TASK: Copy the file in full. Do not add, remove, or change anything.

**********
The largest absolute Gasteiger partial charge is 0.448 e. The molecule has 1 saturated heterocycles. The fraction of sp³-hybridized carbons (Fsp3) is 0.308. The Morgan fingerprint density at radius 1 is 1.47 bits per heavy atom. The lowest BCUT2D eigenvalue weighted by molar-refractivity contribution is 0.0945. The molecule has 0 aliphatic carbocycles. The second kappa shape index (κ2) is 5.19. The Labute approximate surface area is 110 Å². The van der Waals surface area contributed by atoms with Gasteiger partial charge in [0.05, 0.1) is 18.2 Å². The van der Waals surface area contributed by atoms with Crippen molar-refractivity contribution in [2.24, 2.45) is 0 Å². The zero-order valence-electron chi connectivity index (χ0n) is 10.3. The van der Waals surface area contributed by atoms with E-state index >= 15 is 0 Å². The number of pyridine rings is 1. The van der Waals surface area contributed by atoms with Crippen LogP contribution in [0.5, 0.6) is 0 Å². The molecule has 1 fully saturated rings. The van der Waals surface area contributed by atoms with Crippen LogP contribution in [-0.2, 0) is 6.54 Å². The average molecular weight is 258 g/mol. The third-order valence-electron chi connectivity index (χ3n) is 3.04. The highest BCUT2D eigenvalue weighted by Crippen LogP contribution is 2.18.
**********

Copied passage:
The largest absolute Gasteiger partial charge is 0.448 e. The molecule has 1 saturated heterocycles. The fraction of sp³-hybridized carbons (Fsp3) is 0.308. The Morgan fingerprint density at radius 1 is 1.47 bits per heavy atom. The lowest BCUT2D eigenvalue weighted by molar-refractivity contribution is 0.0945. The molecule has 0 aliphatic carbocycles. The second kappa shape index (κ2) is 5.19. The Labute approximate surface area is 110 Å². The van der Waals surface area contributed by atoms with Gasteiger partial charge in [0.05, 0.1) is 18.2 Å². The van der Waals surface area contributed by atoms with Crippen molar-refractivity contribution in [2.24, 2.45) is 0 Å². The zero-order valence-electron chi connectivity index (χ0n) is 10.3. The van der Waals surface area contributed by atoms with E-state index >= 15 is 0 Å². The number of pyridine rings is 1. The van der Waals surface area contributed by atoms with Crippen LogP contribution in [0.5, 0.6) is 0 Å². The molecule has 1 fully saturated rings. The van der Waals surface area contributed by atoms with Crippen LogP contribution in [-0.2, 0) is 6.54 Å². The average molecular weight is 258 g/mol. The third-order valence-electron chi connectivity index (χ3n) is 3.04. The highest BCUT2D eigenvalue weighted by Crippen LogP contribution is 2.18.